Robert Elde, PhD

Professor Emeritus, Department of Neuroscience

Robert Elde

Contact Info

Professor Emeritus, Department of Neuroscience


Research Summary/Interests


Research in my laboratory aims to understand some of the cellular and molecular mechanisms that underlie neurotransmission. Synaptic neurotransmission is spatially precise and rapid in time course. In contrast, non-synaptic neurotransmission is less focal and is slower. In each case, neurons organize and deliver to the appropriate region of their plasma membrane the molecular machinery required for neurotransmitter packaging and release. Similarly, receptors and signal transduction molecules are delivered to appropriate regions of the plasma membrane of recipient neurons.

We study models that represent each of these forms of neurotransmission. In the case of synaptic neurotransmission we have focused on the neurons that package adenosine triphosphate (ATP) into vesicles and release it to act upon neurons that express the P2X family of ATP-gated ion channels. We investigate non-synaptic neurotransmission through out studies of the packaging and release of the opioid peptides and their action on neurons that express opioid receptors. Our general approach is to generate antibodies that recognize transmitters, receptors, and other molecules involved in neurotransmission, and to use these antibodies to monitor the trafficking of the molecules in question.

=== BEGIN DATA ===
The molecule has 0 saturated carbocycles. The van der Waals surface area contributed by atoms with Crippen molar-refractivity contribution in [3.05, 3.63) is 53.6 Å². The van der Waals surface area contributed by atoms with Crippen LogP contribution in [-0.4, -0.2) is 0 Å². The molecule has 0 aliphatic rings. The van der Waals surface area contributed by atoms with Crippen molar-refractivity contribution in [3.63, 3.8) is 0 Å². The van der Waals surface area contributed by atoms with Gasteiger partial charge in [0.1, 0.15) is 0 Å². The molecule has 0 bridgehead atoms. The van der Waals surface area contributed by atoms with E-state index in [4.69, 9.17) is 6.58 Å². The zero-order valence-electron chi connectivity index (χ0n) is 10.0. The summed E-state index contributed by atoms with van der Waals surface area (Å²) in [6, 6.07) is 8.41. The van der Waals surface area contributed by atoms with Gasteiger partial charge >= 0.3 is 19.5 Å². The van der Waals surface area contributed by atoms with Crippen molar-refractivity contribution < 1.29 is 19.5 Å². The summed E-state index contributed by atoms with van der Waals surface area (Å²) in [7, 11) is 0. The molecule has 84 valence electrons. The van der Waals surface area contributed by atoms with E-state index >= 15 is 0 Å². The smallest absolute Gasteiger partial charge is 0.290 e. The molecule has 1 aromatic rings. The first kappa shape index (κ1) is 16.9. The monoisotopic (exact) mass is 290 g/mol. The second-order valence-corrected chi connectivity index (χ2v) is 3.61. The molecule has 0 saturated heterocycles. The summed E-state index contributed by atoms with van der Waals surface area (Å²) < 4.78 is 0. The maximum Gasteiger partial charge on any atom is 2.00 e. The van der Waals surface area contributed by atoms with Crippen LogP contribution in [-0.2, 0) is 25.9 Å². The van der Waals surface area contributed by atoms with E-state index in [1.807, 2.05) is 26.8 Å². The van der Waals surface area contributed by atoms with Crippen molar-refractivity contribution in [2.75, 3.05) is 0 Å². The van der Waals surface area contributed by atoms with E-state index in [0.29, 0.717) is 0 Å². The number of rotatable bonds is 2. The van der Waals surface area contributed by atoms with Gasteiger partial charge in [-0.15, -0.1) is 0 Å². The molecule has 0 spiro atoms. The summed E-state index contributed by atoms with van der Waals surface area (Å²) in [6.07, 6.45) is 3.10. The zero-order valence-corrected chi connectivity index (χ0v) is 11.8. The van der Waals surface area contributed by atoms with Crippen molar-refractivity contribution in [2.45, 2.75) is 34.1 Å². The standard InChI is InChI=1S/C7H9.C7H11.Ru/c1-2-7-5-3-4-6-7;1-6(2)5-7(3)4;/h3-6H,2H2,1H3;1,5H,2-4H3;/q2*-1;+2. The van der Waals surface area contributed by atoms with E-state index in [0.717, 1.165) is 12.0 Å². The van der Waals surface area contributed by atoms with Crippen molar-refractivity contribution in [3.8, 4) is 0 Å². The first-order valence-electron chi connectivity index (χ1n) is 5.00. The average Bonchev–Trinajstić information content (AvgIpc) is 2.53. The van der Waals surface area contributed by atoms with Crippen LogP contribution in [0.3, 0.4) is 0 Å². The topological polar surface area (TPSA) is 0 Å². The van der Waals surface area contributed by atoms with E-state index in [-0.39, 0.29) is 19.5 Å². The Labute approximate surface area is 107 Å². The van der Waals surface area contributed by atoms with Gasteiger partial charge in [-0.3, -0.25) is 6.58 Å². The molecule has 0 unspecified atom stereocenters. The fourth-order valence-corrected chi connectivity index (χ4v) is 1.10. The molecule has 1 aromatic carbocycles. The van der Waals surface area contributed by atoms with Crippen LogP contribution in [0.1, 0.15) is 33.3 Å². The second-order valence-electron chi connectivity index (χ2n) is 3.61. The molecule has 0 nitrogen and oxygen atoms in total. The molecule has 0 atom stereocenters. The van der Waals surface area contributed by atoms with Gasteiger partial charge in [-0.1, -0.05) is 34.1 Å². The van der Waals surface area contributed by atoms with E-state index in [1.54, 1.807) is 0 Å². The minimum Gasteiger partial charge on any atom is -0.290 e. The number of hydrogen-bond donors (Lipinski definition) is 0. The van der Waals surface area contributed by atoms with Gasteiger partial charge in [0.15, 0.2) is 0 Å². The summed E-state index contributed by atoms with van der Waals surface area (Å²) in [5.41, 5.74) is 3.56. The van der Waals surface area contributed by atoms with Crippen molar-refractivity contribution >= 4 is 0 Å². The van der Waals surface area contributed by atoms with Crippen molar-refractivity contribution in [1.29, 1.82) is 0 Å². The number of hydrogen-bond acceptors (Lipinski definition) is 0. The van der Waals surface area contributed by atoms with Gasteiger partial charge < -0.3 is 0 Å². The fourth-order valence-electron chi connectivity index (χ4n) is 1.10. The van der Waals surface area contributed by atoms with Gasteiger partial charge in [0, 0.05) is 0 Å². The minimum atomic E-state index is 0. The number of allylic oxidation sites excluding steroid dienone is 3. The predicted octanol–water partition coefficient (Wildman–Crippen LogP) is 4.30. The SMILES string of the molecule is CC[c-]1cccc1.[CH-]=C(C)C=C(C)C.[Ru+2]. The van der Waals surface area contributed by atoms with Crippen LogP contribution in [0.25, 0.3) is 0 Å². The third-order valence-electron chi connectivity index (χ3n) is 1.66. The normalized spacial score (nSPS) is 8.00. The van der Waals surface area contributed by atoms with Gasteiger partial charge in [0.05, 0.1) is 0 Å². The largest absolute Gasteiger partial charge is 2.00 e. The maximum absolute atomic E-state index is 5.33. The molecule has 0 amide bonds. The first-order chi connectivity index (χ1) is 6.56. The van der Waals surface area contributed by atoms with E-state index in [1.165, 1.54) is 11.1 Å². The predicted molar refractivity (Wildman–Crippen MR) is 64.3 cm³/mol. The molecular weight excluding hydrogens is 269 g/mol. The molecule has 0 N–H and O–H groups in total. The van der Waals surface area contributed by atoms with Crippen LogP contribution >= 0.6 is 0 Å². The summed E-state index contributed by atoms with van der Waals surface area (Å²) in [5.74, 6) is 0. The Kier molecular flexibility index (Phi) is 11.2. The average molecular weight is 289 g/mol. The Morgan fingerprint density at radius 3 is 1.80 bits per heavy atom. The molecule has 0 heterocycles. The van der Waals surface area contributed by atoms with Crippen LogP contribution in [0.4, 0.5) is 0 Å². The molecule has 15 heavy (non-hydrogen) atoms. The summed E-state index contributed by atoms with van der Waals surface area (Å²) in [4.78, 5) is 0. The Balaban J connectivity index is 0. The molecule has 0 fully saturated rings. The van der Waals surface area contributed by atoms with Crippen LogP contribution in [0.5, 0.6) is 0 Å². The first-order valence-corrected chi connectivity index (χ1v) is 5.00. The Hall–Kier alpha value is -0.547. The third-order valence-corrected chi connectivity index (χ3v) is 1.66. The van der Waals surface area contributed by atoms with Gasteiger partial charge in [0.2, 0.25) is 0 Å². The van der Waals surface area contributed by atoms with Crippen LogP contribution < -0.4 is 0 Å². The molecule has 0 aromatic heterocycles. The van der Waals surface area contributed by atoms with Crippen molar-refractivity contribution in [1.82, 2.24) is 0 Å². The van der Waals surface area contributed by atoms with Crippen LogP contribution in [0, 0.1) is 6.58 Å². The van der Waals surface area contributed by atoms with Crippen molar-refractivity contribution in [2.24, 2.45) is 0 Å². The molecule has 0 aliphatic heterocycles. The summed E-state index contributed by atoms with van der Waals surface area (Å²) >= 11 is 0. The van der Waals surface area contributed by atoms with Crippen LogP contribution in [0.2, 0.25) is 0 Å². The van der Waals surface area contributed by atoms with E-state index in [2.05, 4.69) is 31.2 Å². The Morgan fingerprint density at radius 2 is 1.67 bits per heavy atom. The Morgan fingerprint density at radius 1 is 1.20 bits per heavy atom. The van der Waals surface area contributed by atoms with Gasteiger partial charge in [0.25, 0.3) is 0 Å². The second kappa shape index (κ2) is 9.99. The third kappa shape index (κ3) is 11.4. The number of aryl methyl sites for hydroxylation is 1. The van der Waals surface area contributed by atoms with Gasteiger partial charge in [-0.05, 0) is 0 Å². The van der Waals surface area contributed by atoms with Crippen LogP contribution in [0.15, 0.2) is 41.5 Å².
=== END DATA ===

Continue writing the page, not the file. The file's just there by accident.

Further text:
For a list of publications, see PubMed.